Now more than ever, it can be difficult to maintain hope about the future. But studies show the very act of giving boosts happiness, health, and well-being. That simple act doesn’t just make the world better, it also makes you feel better. On top of that, philanthropy is an important driver of social change.
It can start with you. More than 80% of all donations to charities and nonprofit organizations in the U.S. come from individuals, and six out of ten American households participate in some sort of charitable giving. Annual donors in particular are the backbone of philanthropy and will be instrumental in the costly fight against climate change.
Fortunately, you can leverage your philanthropy in many ways. Here are a few strategies I use that can help you make the most of your giving, increase your impact, and resist the grip of news-cycle apathy.
The long and short of it is we need a sharp decline in greenhouse gas emissions by 2030, or global warming will surpass 1.5 degrees Celsius in the following decades. That gives us just over seven years to transition to clean energy and decarbonize other sectors of the economy — that’s only four election cycles, someone reminded me. We must believe that we can realize a different future for the planet and commit ourselves immediately to creating that future. One simple action I’m taking is to give the most I can now. The more we can achieve today in the fight against climate change the better our chances of success. In this case, time is the enemy, so don’t wait to make your philanthropic decisions.
For most people, giving monthly allows them give more than they originally thought possible. I know that’s true for me. I’m able to give more by structuring my philanthropy as monthly gifts. And once set up, monthly giving takes less of my time. Giving consistently also helps nonprofit organizations anticipate revenue and plan their work. Most organizations offer monthly giving options. Take advantage of them, automate your giving, and use that time you saved to get out and savor nature.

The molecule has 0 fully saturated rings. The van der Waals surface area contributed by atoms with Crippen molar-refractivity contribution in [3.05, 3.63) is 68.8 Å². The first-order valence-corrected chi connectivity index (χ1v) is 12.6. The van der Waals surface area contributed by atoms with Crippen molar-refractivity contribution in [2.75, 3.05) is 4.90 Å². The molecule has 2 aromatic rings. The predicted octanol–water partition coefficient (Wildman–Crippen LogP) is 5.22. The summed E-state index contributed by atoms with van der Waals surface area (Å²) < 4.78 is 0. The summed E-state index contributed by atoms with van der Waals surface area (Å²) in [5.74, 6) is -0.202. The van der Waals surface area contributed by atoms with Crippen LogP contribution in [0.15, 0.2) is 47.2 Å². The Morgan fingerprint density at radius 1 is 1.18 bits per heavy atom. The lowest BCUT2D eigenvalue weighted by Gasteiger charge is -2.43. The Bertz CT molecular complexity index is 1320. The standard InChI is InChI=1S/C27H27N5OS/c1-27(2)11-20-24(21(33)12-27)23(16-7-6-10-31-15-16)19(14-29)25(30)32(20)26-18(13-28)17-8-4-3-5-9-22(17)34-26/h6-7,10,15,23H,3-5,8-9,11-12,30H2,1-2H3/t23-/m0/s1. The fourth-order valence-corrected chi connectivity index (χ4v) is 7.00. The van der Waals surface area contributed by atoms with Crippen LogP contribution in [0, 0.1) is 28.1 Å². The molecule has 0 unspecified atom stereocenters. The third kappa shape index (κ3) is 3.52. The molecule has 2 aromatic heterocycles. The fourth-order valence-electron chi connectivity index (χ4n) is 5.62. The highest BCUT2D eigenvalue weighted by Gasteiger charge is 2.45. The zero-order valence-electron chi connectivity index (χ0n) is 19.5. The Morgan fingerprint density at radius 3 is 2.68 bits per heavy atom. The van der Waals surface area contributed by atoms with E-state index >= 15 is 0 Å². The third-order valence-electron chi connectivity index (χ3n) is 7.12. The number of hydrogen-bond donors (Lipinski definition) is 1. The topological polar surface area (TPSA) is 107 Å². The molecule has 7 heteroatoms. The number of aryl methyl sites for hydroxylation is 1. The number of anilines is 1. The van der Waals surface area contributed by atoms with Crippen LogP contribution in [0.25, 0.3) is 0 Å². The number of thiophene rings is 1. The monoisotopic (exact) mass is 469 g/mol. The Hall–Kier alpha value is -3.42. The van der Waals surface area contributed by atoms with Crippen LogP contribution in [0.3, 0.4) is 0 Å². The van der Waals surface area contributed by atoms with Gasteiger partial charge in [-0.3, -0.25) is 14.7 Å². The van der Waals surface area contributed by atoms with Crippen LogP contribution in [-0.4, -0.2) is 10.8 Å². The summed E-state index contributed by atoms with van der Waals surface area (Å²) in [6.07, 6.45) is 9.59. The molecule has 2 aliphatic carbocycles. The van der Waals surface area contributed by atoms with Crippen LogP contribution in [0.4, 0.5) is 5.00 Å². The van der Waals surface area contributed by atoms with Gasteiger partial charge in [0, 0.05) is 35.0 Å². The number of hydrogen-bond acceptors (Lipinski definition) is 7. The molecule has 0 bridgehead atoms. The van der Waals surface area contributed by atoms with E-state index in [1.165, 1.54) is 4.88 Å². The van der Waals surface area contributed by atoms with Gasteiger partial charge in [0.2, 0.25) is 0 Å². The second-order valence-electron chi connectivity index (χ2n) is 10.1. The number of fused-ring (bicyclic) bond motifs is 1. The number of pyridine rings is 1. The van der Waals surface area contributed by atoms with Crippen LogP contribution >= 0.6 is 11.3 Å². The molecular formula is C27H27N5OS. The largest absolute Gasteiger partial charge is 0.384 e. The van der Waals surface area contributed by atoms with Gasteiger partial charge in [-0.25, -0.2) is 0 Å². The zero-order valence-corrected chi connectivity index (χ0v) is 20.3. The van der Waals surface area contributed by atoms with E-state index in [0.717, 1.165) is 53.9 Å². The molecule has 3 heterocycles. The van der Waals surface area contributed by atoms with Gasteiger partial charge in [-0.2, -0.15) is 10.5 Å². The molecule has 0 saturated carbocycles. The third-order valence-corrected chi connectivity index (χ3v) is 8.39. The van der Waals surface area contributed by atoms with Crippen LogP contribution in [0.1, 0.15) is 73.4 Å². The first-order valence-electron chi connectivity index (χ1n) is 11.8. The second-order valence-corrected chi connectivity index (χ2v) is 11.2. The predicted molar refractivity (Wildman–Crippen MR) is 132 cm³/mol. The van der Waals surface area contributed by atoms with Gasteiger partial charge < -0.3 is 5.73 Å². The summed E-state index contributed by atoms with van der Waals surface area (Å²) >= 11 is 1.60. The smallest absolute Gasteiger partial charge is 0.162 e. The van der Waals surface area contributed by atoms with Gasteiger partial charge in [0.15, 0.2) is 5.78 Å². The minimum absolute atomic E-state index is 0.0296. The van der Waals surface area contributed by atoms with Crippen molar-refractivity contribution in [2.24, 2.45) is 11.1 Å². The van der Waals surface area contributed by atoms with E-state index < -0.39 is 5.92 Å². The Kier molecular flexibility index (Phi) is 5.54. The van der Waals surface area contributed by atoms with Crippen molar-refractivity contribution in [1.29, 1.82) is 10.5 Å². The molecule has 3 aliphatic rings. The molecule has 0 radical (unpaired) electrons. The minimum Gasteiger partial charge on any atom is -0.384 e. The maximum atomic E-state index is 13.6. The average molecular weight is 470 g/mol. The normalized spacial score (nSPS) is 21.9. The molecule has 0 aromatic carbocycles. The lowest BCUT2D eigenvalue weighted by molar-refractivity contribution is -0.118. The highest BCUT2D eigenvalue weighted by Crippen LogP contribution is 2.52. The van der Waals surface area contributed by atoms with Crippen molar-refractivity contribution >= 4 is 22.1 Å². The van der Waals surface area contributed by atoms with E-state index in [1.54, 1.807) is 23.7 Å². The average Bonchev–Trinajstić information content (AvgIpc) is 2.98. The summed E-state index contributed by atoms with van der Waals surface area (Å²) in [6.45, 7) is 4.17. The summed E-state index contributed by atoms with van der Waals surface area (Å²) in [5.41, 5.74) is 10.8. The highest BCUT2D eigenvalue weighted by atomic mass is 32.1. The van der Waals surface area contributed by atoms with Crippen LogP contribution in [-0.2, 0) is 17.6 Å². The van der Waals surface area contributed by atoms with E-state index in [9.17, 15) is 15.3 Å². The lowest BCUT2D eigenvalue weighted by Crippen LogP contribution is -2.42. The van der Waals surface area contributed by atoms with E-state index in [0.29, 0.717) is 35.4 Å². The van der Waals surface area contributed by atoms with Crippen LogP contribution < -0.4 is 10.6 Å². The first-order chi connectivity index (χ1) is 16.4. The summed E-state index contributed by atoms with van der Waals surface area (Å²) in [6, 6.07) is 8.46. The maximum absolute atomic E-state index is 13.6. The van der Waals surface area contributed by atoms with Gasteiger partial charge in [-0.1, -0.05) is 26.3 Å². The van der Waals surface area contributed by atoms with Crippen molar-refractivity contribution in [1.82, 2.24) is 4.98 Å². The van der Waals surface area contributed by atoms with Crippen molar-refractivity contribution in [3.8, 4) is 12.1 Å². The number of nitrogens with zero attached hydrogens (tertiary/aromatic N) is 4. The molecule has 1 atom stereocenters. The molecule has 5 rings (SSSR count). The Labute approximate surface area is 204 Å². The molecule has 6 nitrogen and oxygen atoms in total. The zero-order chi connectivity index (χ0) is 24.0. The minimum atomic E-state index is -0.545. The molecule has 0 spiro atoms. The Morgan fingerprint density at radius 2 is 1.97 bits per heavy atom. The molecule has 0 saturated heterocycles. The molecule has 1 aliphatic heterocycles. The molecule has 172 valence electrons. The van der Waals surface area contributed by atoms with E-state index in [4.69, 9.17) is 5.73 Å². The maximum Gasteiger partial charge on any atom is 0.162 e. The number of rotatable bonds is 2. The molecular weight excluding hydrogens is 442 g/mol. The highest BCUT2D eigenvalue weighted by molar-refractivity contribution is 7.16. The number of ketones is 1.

Pay Transaction Fees
I pay transaction fees whenever the option is offered. I like the convenience of using my credit card and the rewards I get from spending, but I don’t like the organization I’m supporting to incur these costs on my behalf. Sometimes I even go really old school and write a check!
Leverage Giving Days and Employer Giving Programs
Many organizations are working to engage donors in giving to the causes they care about — whether it be a community foundation that sponsors a giving day with matching gift opportunities or your workplace that matches your charitable giving. Engage with these types of partners to match your gift and increase your giving at no cost to you.
Choose a Nonprofit Beneficiary
Like many people, I have most of my savings in my 401K in preparation for retirement, and one great thing about individual retirement accounts (IRA, 401K, 403b, and pension funds) is how easy it is to name a nonprofit as the beneficiary of unused retirement assets. I recently had to update one of my accounts, and it took only a few moments to add WRA as a beneficiary and to determine an allocation amount. This gift will likely be larger than what I will do in my lifetime, and I feel good knowing that I’m making a better future for the people I care about — especially my four newest great nephews, all born in the past year. They will be eight in 2030 and, I hope, very proud of us all for addressing the complexity of climate change while we still had the time.
Do you still need to take a required minimum distribution from your IRA? A charitable IRA rollover makes it easier to use your IRA assets to make a charitable gift during your lifetime. Satisfy all or a portion of your required minimum distribution by making a qualified charitable distribution to WRA to help fight climate change.
Questions? Contact WRA’s Vice President of Development and Communications: Theresa.Bushman@westernresources.org | 720-763-3727